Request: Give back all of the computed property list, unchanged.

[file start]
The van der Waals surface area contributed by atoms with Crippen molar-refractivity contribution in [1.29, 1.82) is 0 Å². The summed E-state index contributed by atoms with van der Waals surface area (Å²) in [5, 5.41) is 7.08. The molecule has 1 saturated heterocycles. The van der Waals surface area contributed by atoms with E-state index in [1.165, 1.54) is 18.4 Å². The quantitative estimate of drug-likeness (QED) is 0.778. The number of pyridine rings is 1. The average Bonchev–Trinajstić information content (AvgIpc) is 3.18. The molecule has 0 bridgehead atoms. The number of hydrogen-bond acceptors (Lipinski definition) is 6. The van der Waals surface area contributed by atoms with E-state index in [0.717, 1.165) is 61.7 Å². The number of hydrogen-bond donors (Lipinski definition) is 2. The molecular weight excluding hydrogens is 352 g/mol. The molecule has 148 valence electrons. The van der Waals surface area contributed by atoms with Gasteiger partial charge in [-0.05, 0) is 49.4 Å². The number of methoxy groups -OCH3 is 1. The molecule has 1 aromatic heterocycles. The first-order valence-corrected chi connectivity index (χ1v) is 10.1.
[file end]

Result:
The van der Waals surface area contributed by atoms with Crippen molar-refractivity contribution in [1.29, 1.82) is 0 Å². The summed E-state index contributed by atoms with van der Waals surface area (Å²) in [5, 5.41) is 7.08. The molecule has 1 saturated heterocycles. The van der Waals surface area contributed by atoms with E-state index in [1.165, 1.54) is 18.4 Å². The quantitative estimate of drug-likeness (QED) is 0.778. The number of pyridine rings is 1. The average Bonchev–Trinajstić information content (AvgIpc) is 3.18. The molecule has 0 bridgehead atoms. The number of hydrogen-bond acceptors (Lipinski definition) is 6. The van der Waals surface area contributed by atoms with E-state index in [0.717, 1.165) is 61.7 Å². The number of hydrogen-bond donors (Lipinski definition) is 2. The molecular weight excluding hydrogens is 352 g/mol. The molecule has 148 valence electrons. The van der Waals surface area contributed by atoms with Gasteiger partial charge in [-0.05, 0) is 49.4 Å². The number of methoxy groups -OCH3 is 1. The molecule has 1 aromatic heterocycles. The first-order valence-corrected chi connectivity index (χ1v) is 10.1.